Comdex Fall, Las Vegas: 56K modems picture looks fuzzy

Martin Veitch live from Comdex, Las Vegas

While US Robotics (USR) cranked up the hype for its X2 56Kbit/sec modems at Comdex in Las Vegas this week, standards doubts were still muddying the picture for visitors.

USR and Cardinal Technologies are following the same DSP-based route that guarantees a software upgrade for their respective 33.6Kbit/sec modems. However, the road to 56Kbits may not be cheap for UK users: USR, for example, is charging $95 (about £65) for the upgrade.

Followers of the Rockwell and similar Lucent-proposed 56Kbit standards will need to send back modems for a chip retrofit but their solution could be the more likely to win the backing of the ITU regulatory body, judging by the fact that over 100 modem vendors are supporting the Rockwell standard bid.

A real standard is still some way off, according to vendors. "There's a lot of debugging to be done ... I don't believe it will be ratified until 1998," said a spokesman for MutliTech, a backer of the Lucent bid. "[Comdex visitors] here are kind of 'so what?' about 56Kbits. They're tired of proprietary standards. With USR you can buy it quickly with a software upgrade but what are you going to have to do when there's a standard? USR in everybody's opinion jumped the gun. To us [USR's announcement] was just a marketing deal." MultiTech said it would be the end of the second quarter at earliest before it ships a 56Kbit device.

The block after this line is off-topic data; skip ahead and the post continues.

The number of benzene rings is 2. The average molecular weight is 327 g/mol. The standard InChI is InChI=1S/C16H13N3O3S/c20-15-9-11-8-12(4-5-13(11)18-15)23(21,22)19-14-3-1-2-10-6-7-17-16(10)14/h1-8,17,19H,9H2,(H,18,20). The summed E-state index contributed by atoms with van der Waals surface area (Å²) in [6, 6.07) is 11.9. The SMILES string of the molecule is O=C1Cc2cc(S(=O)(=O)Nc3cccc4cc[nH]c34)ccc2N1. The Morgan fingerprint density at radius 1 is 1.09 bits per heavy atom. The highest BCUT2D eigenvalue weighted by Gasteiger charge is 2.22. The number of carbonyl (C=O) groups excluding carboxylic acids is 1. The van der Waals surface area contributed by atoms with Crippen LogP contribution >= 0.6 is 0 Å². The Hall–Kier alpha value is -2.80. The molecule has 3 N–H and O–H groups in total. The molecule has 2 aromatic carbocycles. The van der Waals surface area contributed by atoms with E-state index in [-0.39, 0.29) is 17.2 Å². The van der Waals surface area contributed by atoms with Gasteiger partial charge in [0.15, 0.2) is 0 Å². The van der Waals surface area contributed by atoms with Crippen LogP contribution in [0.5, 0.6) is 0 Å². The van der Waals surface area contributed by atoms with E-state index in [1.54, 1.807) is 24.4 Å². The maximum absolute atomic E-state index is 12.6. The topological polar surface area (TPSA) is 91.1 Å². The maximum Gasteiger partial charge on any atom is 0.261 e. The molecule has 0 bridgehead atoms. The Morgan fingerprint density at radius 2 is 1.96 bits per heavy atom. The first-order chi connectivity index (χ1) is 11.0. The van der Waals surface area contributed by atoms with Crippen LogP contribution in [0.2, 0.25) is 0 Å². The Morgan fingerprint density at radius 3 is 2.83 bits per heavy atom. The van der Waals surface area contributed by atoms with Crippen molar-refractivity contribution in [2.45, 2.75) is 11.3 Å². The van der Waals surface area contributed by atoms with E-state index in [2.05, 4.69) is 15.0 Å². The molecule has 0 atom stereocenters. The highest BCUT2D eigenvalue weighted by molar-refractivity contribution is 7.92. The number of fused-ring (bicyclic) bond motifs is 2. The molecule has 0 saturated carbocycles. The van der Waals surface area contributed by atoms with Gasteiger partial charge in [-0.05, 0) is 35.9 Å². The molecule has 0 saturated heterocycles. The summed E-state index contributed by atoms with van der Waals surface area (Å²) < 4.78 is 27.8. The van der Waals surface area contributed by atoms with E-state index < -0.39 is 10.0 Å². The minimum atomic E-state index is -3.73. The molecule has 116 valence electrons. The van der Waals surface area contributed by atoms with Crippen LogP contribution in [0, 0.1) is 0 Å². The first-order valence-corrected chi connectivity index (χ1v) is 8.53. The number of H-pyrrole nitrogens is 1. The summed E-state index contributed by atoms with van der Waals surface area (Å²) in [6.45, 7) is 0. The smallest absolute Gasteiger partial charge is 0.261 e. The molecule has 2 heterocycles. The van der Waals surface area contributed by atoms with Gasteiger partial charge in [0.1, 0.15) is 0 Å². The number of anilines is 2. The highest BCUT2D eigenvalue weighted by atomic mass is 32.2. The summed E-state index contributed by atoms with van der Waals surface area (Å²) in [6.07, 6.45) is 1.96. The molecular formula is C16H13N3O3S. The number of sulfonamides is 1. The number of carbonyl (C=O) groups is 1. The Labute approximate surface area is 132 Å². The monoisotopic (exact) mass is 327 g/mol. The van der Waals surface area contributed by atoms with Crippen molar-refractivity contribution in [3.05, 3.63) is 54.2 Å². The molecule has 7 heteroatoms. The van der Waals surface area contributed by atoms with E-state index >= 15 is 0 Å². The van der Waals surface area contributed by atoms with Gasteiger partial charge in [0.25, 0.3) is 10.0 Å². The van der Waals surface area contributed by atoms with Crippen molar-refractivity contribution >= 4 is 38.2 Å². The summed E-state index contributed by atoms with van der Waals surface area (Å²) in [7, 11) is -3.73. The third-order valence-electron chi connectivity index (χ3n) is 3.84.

In other modem show news, MultiTech showed its $89 ZPXW V.80 software modem running 15 frames per second videoconferencing over telephone lines. Motorola demonstrated its CyberSURFR cable modem that is currently being used in Nynex trials in the Manchester area.

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